later the authoritative publication, Janes Defense weekly
wrote in their 11 July 1987 edition : “Frequency hopping is
probably the most popular spread spectrum technique.
Claimed to have been pioneered in South Africa, it now
appears in tactical equipment manufactured by most of the
major international radio communication companies.”

It also needs to be noted that Dave Larsen was heavily
involved in the development of Single Side Band
communications. In 1989 Dave Larsen, then ZS5DN was awarded
the Order of the Star of South Africa Grand Officer in
recognition of his contribution to electronics.

We salute Dave Larsen, ZS6DN not only for the work he has
done in radio but also for the tremendous amount of time and
effort he spent in making amateur radio better for all of
us. Our sincerest condolences to his family and friends.

For the Amateur Radio Newsline, I’m David Conradie, ZR6DHC,
in Rustenberg, South Africa.

If you would like to find out more about Dave Larsen and his
contributions to radio you can visit (ZR6DHC)



A full scale test of the United Kingdom’s FUNcube One
microsat’s 435 to 145 MHz transponder was slated for
Saturday, March 22nd at approximately 09:30 UTC.

When in sunlight FUNcube-1 is normally in what’s known as
its Educational Mode. This means the transponder is off but
the high power beacon transmitting. If the test has gone as
planned, the tiny bird will be switched to Amateur Mode with
the cross-band transponder being turned on and the beacon
placed in into low power out.

Initial plans were to keep FUNcube-1 in this mode for at
least one orbit in order to evaluate the effect on the
satellite of continuous Amateur Mode operation especially in
regard to battery temperature. Results of this test will
likely be made known after complete evaluation of the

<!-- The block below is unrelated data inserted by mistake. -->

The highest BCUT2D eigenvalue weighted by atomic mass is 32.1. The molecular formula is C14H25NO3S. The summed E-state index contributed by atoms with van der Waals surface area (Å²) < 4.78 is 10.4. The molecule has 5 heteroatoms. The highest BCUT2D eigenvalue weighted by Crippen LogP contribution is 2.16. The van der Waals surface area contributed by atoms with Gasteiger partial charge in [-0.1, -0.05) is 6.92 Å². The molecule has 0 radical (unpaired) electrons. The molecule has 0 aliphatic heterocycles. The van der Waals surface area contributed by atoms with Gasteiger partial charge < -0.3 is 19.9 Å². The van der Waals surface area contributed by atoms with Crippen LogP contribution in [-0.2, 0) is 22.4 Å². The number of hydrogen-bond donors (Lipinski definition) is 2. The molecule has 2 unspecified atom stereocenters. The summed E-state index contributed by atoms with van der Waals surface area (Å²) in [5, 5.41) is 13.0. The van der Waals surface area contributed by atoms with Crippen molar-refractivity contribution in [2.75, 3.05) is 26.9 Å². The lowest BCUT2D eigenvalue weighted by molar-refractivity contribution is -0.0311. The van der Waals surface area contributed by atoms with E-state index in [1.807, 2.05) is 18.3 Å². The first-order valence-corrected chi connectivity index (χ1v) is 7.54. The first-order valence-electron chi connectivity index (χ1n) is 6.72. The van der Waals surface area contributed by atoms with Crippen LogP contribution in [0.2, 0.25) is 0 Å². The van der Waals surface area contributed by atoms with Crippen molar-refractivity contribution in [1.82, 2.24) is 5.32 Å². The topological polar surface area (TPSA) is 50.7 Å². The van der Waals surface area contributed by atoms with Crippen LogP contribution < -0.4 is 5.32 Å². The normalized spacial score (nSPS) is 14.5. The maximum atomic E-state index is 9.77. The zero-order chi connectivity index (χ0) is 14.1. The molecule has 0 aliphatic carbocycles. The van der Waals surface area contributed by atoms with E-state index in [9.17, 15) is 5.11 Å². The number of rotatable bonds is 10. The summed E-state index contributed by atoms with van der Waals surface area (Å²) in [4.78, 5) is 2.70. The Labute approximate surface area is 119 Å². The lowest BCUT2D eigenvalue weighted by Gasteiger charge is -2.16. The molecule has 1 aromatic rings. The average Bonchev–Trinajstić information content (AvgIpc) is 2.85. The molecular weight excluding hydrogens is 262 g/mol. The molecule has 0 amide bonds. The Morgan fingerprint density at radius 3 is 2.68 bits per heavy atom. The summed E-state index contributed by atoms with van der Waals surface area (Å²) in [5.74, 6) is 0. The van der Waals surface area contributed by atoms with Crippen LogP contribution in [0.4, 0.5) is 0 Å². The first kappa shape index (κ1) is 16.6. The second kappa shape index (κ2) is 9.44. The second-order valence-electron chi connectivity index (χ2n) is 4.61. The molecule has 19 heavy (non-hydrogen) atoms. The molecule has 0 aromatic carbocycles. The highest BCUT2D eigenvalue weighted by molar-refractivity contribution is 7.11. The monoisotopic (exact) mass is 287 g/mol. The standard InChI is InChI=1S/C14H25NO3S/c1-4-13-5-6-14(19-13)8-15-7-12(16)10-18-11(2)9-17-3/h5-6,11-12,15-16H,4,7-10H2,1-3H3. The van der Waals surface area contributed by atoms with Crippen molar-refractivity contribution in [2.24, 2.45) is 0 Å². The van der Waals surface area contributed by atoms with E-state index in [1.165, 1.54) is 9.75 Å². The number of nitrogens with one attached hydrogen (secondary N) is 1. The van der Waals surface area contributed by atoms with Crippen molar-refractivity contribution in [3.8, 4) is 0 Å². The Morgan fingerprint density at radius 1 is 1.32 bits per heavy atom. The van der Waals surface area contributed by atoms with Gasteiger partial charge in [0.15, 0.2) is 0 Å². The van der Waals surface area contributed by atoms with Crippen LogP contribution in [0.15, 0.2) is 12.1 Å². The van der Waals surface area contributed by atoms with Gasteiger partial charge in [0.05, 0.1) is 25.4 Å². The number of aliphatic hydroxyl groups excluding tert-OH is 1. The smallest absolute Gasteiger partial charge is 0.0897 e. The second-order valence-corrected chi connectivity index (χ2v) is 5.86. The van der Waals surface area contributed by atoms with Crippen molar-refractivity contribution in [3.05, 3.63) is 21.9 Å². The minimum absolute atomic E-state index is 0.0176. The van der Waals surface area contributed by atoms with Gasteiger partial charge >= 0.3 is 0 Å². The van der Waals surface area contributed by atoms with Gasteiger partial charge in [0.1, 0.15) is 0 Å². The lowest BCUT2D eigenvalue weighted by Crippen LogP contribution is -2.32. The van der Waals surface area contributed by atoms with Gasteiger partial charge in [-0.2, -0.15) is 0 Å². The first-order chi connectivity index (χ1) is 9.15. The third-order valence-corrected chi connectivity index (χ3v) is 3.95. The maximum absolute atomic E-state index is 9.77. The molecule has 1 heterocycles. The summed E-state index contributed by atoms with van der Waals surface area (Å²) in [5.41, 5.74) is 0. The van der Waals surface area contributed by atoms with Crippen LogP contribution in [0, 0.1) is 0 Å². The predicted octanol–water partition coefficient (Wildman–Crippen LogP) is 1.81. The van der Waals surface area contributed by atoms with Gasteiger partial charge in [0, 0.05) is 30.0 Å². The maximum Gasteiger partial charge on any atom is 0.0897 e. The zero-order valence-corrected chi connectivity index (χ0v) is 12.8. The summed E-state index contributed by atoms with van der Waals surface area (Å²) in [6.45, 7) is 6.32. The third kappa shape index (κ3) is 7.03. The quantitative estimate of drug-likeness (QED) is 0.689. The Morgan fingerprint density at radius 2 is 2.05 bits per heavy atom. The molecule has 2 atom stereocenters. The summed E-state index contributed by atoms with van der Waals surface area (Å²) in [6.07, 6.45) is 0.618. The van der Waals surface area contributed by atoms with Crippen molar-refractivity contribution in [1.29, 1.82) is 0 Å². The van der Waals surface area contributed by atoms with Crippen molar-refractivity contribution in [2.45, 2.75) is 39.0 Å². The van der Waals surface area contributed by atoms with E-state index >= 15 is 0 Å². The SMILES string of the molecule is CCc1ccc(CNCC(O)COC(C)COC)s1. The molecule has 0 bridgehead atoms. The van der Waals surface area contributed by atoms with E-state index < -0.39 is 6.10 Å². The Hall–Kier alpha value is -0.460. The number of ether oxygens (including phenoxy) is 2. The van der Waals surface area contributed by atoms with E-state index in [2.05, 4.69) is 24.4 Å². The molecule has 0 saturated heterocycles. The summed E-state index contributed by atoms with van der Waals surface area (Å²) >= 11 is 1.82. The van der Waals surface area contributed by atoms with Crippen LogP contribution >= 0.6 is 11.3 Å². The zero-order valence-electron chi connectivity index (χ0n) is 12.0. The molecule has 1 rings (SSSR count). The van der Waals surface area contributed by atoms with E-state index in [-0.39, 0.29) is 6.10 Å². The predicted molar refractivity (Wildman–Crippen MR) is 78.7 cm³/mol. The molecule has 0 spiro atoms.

telemetry received by controllers on the ground. (FUNcube
Group, Southgate)



NASA has installed an upgrade operating system on its
Curiosity Martian rover and in the process it has given the
far off explorer the ability to take selfies.

For those few of you who may not have ever heard the term,
selfie is slang for a picture that one takes of him or
herself and usually posts to some social media website. And
while the rover now has the ability to take selfies, NASA
explained the rational behind this move is to permit it to
examine the effects of wear-and-tear on the rover’s wheels
through photos radioed back to Earth.

Jim Erickson is with NASA’s Jet Propulsion Center in
Pasadena, California. He says that the reason for making
this self photographic system available is to help to better
understand the impact that the Martian terrain type has on
the rovers wheels to help with planning future drive

The upgrade is the third such for Curiosity, which NASA says
remains in working condition. Once the update is fully
tested NASA says it will order the rover to do a series of
test drives in smooth dirt to determine exactly how much
wear the wheels are experiencing. (NASA)



Greg Stahlman, KJ6KO, of Diamond Springs, California, has
announced over the VHF Reflector that all five of his VHF
and UHF propagation beacons that originate from Grid Square
CM 88 WS are back on the air. The operating frequencies are
144.2824, 222.0110, 432.2812, 903.2961 and 1296.2612. All
are operated using a common identifier that signs de KJ6KO/B
CM88WS. Stahlman had taken the beacons down for a short
wile to do some repairs and improvements to the overall
beacon system. (VHF Reflector)



In DX, word that The Czech DXpedition team has organized an
expedition to Togo. Preliminary date is near the end of
September for approximately for 10 days. Activity will be
on 160 through 10 meters using CW, SSB and the digital
modes. Operation during the CQ World Wide DX RTTY Contest
on September 27th and 28th will be a part of the operation.
QSL via OK6DJ either direct, via the bureau, eQSL, Logbook
of the World or using the OQRS on ClubLog.
Bill Moore, NC1L, at the ARRL Awards Desk says that the
current T6DD from Afghanistan has been approved for DXCC
credit. You can now begin claiming credit for this one.
JH3A-F will once again be active as A52EQW from Dochula
Resort in Bhutan at the end of August or in early September.
Other operators with him may include JH3AEF who will operate